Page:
A 30‐year‐old man with history of HIV and metastatic Kaposi sarcoma presented with 3 days of worsening pain, bilateral swelling, and progressive purplish discoloration of his lower extremities. Initial blood pressure was 95/56 mm Hg, heart rate 138 beats/minute, and respiratory rate 22/minute. Both legs were markedly swollen, dusky, and tender to midthigh. Bilateral lower‐extremity pulses were nonpalpable but could not be fully assessed due to the swelling. During initial evaluation the patient had a pulseless cardiac arrest necessitating CPR and intubation. Lower‐extremity ultrasound with Doppler revealed extensive deep venous thromboses extending from the bilateral common femoral veins to the inferior vena cava, which, given the patient's hemodynamic state, was consistent with phlegmasia cerulea dolens (PCD). The patient was started on IV fluid and heparin, and soon after, norepinephrine was added for pressure support. The dusky, purplish lower‐extremity discoloration continued to progress proximally up to his lower abdomen (Figure). As preparation for emergent thrombectomy was initiated the patient had another pulseless cardiac arrest and could not be resuscitated.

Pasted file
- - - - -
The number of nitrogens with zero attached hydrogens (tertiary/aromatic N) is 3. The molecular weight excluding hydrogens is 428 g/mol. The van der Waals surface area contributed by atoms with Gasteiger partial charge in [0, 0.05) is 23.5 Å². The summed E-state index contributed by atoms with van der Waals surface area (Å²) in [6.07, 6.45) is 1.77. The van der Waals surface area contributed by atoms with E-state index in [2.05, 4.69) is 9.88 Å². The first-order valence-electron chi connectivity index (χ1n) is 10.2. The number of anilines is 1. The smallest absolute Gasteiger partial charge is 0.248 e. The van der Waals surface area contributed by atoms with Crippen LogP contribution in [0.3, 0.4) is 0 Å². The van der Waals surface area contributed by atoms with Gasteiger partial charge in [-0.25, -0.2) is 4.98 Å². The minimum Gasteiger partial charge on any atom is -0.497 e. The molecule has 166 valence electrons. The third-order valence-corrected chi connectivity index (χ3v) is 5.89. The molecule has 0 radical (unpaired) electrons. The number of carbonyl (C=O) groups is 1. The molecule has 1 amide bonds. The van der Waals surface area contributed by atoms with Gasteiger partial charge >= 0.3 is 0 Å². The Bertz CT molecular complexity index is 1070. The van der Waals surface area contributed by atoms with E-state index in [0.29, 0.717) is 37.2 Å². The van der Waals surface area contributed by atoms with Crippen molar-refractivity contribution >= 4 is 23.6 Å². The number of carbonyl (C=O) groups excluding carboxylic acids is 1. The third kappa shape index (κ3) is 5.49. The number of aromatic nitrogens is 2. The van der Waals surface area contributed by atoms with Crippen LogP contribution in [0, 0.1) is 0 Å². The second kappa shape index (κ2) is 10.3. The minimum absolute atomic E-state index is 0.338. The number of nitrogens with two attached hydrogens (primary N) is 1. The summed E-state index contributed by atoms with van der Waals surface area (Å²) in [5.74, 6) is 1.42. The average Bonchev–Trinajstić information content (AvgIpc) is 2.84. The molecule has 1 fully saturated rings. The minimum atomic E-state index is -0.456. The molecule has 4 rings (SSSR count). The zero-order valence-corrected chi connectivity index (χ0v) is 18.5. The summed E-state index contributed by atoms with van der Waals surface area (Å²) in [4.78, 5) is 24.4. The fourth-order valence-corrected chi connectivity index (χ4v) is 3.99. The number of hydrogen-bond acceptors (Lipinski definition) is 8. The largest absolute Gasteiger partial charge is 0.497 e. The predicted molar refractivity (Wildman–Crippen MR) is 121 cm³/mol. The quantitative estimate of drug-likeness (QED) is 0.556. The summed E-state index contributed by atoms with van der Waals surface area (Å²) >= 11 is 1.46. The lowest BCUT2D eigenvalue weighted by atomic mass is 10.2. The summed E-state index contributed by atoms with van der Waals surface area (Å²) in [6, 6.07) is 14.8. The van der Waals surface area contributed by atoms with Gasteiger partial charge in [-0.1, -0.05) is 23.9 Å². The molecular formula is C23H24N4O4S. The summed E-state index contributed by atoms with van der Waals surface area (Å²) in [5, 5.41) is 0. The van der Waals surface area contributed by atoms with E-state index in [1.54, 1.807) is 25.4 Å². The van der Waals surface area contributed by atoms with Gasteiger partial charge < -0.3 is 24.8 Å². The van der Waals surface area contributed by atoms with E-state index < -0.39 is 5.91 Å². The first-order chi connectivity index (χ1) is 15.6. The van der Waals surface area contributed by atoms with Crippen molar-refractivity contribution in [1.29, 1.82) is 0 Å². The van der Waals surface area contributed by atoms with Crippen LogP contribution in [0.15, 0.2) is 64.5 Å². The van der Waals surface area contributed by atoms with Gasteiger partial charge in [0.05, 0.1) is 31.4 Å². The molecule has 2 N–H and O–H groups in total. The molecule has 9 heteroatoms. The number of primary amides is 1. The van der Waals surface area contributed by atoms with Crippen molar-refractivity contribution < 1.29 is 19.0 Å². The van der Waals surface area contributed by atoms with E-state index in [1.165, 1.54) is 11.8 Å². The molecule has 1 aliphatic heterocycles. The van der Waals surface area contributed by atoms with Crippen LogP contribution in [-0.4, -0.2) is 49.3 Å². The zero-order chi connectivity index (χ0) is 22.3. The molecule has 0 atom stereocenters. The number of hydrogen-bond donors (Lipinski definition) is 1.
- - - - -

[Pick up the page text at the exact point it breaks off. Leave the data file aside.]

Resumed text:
PCD consists of a triad of severe extremity swelling, cyanosis, and pain, providing the basis for its name. PCD is caused by large deep venous thromboses, typically of the lower extremities, which create severe, sudden venous hypertension leading to tissue ischemia, massive interstitial fluid accumulation, and, potentially, circulatory collapse. Risk factors include malignancy, pregnancy, surgery, recent venous instrumentation, and conditions predisposing to hypercoagulability. Patients present with tense, mottled, purple extremities (bilateral in 26%) that progress proximally at varying rates. Although diagnosis can often be made on clinical presentation alone, Doppler ultrasound represents a rapid, noninvasive confirmatory test. PCD is divided into 3 stages: noncomplicated (cyanosis only); impending venous gangrene (blistering skin, diminished distal pulses, and decreased sensory/motor function); and venous gangrene (absent distal pulses and no sensory/motor function accompanied by gangrene). With each stage there is a progressive increase in amputation (7%, 20%, and 43%, respectively) and mortality (0%, 20%, and 57%, respectively). Early intervention consisting of extremity elevation, IV fluid and heparin administration is imperative. Patients should be monitored for signs of compartment syndrome. If there is no improvement within 6‐12 hours, catheter‐directed thrombolysis, angioplasty, or surgical thrombectomy should be considered.
PCD should be suspected in patients with severe extremity swelling, cyanosis, and pain.